"It reflects the dictatorial DNA of Congress. Congress is democratic only when it has a comfortable majority. The moment it sees its inevitable defeat, it goes back to its basic DNA of dictatorship. This is what precisely happened in 1975," said BJP spokesperson Prakash Javadekar.
    
He said the outburst shows the panic in Congress over the groundswell of support for  Narendra Modi-led BJP. "The writing on the wall is clear. Therefore, Congress is now threatening the media," he said.
    
Shinde had sparked a controversy on Sunday by allegedly threatening to "crush" the electronic media after accusing a section of it of unnecessarily provoking the Congress by engaging in "false propaganda" against the party.
    
But the ruling party on Tuesday tried to play down the issue and said it had never attempted to run down the media. Information & Broadcasting Minister Manish Tewari contended that it had never been the intention of his party to muzzle the freedom of press.
    
"Let me unequivocally... place it on record that over the past 10 years, whatever the criticism fair, unfair, charitable, uncharitable, at times completely malicious, we have never tried to either run the media down or shoot the messenger," he said.
    
Meanwhile, attacking Shinde, BJP's Ravi Shankar Prasad said that the alleged remarks were unbecoming of someone who held a position of responsibility in the government. "I condemn it very strongly... You are the Home Minister of India, you are sitting on a responsible chair. How can you talk like this? Freedom of the press is integral to democracy. We are proud of Indian media," he said.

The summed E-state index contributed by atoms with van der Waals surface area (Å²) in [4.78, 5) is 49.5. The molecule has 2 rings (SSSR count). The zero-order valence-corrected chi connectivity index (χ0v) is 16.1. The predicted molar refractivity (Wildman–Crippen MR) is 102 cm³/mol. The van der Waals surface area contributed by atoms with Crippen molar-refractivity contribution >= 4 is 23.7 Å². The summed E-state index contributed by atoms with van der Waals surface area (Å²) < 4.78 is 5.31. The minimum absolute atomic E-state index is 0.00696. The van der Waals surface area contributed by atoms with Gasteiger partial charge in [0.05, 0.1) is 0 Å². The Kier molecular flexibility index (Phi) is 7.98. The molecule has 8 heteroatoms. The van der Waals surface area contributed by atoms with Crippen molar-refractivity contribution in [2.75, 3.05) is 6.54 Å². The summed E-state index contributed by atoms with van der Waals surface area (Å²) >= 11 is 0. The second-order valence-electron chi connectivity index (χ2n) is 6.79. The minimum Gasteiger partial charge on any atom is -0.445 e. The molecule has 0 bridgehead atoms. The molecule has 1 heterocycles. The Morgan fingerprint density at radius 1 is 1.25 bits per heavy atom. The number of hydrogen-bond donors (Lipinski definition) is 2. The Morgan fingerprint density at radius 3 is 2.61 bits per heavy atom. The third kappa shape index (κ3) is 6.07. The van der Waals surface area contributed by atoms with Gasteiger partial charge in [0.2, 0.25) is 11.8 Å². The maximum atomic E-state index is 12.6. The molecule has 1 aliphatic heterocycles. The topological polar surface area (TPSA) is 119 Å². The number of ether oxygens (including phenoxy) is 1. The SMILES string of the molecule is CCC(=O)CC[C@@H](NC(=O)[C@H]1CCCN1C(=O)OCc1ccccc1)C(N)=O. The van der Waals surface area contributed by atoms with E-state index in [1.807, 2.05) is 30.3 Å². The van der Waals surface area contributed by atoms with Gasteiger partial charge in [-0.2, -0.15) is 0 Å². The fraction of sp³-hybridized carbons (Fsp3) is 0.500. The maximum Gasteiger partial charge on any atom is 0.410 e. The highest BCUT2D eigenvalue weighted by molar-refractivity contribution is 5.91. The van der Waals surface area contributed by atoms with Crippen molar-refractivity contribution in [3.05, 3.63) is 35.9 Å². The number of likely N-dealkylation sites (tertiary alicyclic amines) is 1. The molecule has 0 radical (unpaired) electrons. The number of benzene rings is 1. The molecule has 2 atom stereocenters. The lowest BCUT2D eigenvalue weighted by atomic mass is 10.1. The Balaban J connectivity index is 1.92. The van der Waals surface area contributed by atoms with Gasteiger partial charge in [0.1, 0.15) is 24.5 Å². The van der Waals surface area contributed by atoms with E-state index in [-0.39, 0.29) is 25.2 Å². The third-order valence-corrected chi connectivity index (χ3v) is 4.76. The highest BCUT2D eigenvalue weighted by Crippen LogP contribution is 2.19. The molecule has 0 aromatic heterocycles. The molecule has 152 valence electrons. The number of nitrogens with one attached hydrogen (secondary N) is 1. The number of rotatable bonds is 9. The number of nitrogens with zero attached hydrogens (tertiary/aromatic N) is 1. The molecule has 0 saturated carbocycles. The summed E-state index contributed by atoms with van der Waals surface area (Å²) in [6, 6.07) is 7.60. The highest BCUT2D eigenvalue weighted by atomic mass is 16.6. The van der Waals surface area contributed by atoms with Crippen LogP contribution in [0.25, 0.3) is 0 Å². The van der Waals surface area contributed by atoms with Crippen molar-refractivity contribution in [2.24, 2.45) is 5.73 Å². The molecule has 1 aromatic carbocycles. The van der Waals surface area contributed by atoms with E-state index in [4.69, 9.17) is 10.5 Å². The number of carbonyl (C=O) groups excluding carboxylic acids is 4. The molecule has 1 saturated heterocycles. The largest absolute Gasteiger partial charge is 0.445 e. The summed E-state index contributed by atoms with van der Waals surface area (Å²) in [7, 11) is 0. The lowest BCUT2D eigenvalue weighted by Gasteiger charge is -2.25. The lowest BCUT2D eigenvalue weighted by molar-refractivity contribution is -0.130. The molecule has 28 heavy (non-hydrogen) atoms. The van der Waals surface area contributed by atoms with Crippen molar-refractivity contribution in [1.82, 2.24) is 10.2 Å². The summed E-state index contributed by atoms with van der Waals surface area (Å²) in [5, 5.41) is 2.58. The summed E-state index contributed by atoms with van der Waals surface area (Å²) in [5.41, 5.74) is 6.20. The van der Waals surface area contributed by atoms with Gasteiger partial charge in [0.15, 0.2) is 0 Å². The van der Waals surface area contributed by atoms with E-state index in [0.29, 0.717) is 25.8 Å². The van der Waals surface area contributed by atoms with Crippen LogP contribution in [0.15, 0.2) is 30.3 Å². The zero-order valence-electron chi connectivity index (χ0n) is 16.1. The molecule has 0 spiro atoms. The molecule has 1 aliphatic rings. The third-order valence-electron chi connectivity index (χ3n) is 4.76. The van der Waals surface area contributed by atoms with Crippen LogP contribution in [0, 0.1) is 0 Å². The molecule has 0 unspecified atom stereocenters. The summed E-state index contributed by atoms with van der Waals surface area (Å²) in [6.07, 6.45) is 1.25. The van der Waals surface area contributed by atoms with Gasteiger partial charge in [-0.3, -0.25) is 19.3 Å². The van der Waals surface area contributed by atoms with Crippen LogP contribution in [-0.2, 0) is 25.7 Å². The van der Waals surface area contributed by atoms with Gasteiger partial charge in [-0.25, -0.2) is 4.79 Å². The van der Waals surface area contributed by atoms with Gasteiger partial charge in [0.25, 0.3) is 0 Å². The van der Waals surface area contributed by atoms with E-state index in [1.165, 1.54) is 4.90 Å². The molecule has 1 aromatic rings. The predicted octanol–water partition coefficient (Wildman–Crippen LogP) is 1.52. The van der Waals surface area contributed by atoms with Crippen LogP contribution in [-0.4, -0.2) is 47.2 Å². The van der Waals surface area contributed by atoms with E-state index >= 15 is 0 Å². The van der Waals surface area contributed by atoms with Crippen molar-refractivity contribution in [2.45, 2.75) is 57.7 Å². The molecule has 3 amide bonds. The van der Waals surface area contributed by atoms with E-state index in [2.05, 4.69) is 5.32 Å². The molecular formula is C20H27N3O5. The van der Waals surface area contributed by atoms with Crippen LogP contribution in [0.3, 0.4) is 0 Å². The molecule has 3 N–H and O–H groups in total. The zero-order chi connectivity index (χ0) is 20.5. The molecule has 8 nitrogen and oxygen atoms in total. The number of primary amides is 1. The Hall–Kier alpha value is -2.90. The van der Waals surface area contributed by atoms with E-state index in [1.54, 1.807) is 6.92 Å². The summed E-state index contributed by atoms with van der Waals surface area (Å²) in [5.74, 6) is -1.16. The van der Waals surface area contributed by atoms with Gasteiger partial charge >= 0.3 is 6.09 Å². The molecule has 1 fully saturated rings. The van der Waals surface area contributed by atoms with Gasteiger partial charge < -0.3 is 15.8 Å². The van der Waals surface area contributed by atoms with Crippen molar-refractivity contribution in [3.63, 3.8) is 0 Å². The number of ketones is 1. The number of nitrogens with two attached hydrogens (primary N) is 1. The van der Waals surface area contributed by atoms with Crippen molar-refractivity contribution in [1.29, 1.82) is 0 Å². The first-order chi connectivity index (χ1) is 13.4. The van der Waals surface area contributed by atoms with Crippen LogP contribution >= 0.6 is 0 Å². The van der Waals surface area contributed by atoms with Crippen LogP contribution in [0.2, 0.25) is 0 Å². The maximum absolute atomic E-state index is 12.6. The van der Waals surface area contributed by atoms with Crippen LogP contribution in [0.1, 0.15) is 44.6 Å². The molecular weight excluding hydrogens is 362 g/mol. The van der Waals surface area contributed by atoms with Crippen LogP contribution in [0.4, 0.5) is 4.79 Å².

Talking about the Emergency and the JP movement, Javadekar said, "Basic DNA of Congress prevailed and 'Emergency' was imposed (in 1975), thereby snatching away the freedom of expression of the press and the people."
    
CPI leader D Raja said Shinde's remarks were "not acceptable". "If media supports (them), they are happy, if media criticizes, they are unhappy. There must be a balanced, objective and unbiased coverage, but it does not mean one should accuse and threaten media. That is not acceptable," he said.
    
While defending Congress, Tiwari, however, said that there is a need for the media to introspect as to "where Indian democracy is headed.... The fundamental freedoms, which the country holds very dear, are today under threat".
    
AAP, too, joined the attack on Congress over Shinde's remarks. Party leader Ashutosh, a former journalist, lashed out at the Home Minister, saying the "media cannot be crushed and nor can anyone dare crush it".
    
However, he raised concerns over the way the media was being "manipulated". Accusing the BJP of putting pressure on media houses, he said that, "as a former member of Broadcast Editors Association, I request they should come forward and gather information from those media houses whose editors are being pressurized by Modi".

(Agencies)

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